Step 3 – ongoing: as the contract develops, this process is repeated with careful analysis and support at each step to ensure the best possible asset value is realised.
This three-step process sets Limejump apart from other contractual agreements. It is more akin to the trading of physical commodities and is especially popular with our Anaerobic Digestion, Wind and battery clients, as well as those whose generation asset, is not their core business such as agriculture. These customers, who already trade their crops in a commoditised methodology, together with smaller, independent developers who are especially cautious when it comes to risk exposure appreciate the transparency and strategy that goes into the Limejump PPA and the multi-market exposure provided to assets.
Bright and balanced future?
With public perception and climate concerns causing much-needed policy rethinks, onshore wind is the generation vector to watch. Its key participation in the recent coal-free periods are proving that the bold analysts who said decades ago that the UK’s natural wind assets could be harnessed for meaningful generation were right.
In addition, as wind is seen as a more stable power source, our AI and Machine Learning forecasting specialism means we are ready to enter wind assets into direct trade competition with large scale power plants in ancillary services, with an example being Balancing Mechanism.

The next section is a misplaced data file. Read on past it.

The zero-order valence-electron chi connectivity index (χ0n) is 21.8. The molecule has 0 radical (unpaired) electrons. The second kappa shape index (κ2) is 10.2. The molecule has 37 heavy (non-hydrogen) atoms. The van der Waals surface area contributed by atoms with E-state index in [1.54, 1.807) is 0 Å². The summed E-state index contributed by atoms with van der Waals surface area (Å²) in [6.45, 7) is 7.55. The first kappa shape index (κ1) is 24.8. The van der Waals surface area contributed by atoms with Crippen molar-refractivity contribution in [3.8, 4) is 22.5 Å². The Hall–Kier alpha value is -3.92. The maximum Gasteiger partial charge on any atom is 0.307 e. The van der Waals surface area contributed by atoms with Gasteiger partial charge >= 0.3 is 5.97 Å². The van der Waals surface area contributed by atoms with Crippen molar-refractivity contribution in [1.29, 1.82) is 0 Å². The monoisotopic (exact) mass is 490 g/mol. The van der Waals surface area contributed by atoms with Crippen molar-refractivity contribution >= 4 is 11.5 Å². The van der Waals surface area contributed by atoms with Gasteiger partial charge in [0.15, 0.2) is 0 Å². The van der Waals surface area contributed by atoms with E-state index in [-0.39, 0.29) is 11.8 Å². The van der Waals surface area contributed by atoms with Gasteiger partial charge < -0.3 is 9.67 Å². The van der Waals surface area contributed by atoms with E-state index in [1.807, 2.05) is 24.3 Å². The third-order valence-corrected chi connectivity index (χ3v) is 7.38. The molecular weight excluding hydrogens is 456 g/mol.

This Balancing Mechanism market, along with other ancillary trading markets, safeguard the U.K. energy network against power failure or infrastructure damaged caused but electricity going dangerously out of frequency parameters. With public demand playing a pivotal role in the types of price bids and offers accepted, the smart trading strategy, coupled with advanced forecasting provides a potential to deliver higher asset revenues.
For operators, marrying wind with trading methods that harness extra value in volatility is rapidly becoming the industry standard and Limejump’s technology-driven approach allows us to smoothly manage this industry shift. Combining trading expertise and market knowledge means that we can place onshore wind customers and their assets at the core of this energy revolution. Get in touch to see how your wind generation asset can play a part in this new energy world.
Watch this space…